Mar 6, 2015 2:58 PM
Kanye West and Lorde make unlikely musical duo at Dior
The Associated Press
PARIS (AP) Kanye West swapped the newly-blond Kim Kardashian for a brunette at Dior on Friday, confusing some photographers into thinking momentarily that his wife had dyed her hair back to its natural color.
The mystery woman was none other than Lorde, the 18-year-old New Zealand singing sensation, who joined the fashion-conscious rapper on the front row of the Louvre show.
The unlikely musical couple joined "Fifty Shades Of Grey" actress Dakota Johnson who wore a stylish black Dior pantsuit.
Here are the highlights of Friday's ready-to-wear fall-winter 2015 shows in Paris, including show reports for Issey Miyake and Dior:
DIOR LETS OUT ITS INNER ANIMAL
Raf Simons declared the signature garden of Monsieur Dior (with its flower musings) officially off-bounds this season, in a bold new collection that let out the house's inner roar. They called it "Femme Animale."
Stylish thigh-high reptilian vinyl boots in tropical colors filed by alongside knee-length skirts, ripped as if by a big cat's claw.
Slashed patchwork-colored fox fur coats in lilac and aqua prowled by, alongside patent leather tops and skirts that glistened dangerously like snake skin.
It unleashed a more kinky side to the normally tame brand. "I wanted the collection to deal with... something more liberated, darker and more sexual," said Simons.
That he achieved, and then some. Flashes of vivid tropical color in patches and lines could sometimes be read as: Approach with caution, this Dior woman could bite.
Simons also used this new-found fierceness to explore menswear looks, like a double-breasted dark green wool pant suit, or a beautifully snug oversize coat in tea green.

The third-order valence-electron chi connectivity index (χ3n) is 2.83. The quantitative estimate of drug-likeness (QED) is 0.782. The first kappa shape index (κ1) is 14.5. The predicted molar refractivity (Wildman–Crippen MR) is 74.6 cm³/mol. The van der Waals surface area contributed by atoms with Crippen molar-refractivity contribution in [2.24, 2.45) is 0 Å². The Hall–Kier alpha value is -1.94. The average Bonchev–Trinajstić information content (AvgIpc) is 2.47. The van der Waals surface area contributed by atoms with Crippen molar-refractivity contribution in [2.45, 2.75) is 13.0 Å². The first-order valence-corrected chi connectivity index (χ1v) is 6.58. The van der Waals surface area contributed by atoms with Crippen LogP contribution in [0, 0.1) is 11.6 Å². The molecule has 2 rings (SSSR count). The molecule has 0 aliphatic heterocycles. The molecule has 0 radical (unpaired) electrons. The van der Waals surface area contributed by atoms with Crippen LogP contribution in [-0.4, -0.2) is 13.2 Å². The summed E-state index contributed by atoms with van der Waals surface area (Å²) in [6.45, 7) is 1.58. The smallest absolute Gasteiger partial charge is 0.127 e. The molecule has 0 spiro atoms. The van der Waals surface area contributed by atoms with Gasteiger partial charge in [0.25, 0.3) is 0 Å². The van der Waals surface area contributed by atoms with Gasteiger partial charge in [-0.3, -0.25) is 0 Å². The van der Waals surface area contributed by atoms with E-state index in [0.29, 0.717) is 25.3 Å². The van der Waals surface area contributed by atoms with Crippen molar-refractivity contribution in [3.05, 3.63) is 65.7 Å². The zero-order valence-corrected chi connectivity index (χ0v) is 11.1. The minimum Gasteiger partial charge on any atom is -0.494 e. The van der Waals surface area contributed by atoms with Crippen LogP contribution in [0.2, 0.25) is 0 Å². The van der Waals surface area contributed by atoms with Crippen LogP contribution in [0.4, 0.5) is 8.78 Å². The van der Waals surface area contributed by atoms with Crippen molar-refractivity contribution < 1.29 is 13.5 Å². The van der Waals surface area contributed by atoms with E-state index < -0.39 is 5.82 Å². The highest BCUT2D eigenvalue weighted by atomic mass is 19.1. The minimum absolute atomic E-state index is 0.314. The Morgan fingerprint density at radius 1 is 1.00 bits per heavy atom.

The fauna was a welcome break from the flora.
ISSEY MIYAKE'S SUSPENSION
Franco-Japanese house Issey Miyake drew guests into a world of suspended gravity for a color-rich collection showcasing its mastery of techno-fabrics.
The runway, glistening black, resembled liquid oil on which the smiling models walked by, as singer Chiyako performed long, haunting harmonies that echoed around the room.
The beautiful clothes themselves often voluminous pieces of draped material in abstract wrapped bands bounced and continued the feeling of suspension.
The textured fabric, made of tiny 3-D creases, owed its bounce to steam that was blasted onto pre-woven creased fabric in the clothes' production, producing infinite little tectonic mountains.
The colors cyan, magenta and yellow produced an interesting color palette across horizontal triptych silhouettes of shawl, top and skirt.
The suspension reached its climax at a series of Origami-like silhouettes in blue that ruffled kinetically in blues, purples, reds and ochres across pants, knee-length coats and dresses.
GIVENCHY OPENS FLAGSHIP STORE IN PARIS' MARAIS
Givenchy is opening a flagship menswear store this week in the trendy Marais district of Paris that the 40-year-old couturier Riccardo Tisci personally conceived.
The slick 5,000-square-foot area, which spans two floors, is a sign of the brand's new buoyancy after the Italian-born designer took over the Parisian house in 2005. He revitalized its look with his gothic and sports styles, especially in menswear from 2009, which now accounts for 50 percent of Givenchy's revenues.
A resident in the Marais, the area is close to Tisci's heart. As a historic home to Jews, foreigners, gays and artists, it was also an appropriate place for the house's eclectic cultural fusion.
Isabel Marant mixed up Nordic styles with an ethnic theme in her Paris show.
Never fear, the bread-and-butter uber miniskirts and sexily strapped boots were still there for fall and winter in plentiful supply since Isabel Marant girls are so hip they are willing to brave subzero temperature in short skirts during the bleaker months. As were the signature Obi belts, here in on-trend ethnic black leather.
But Friday's show saw styles given a neat twist.
Oversize white winter coats with northern European patterning complemented high-waisted white pants that evoked skiwear style.
Nordic patterned bands appeared across the torso of one cream sweater, tucked stylishly into super a high-waisted white mini.
The collection was safe, but sound.
Thomas Adamson can be followed at Twitter.com/ThomasAdamsonAP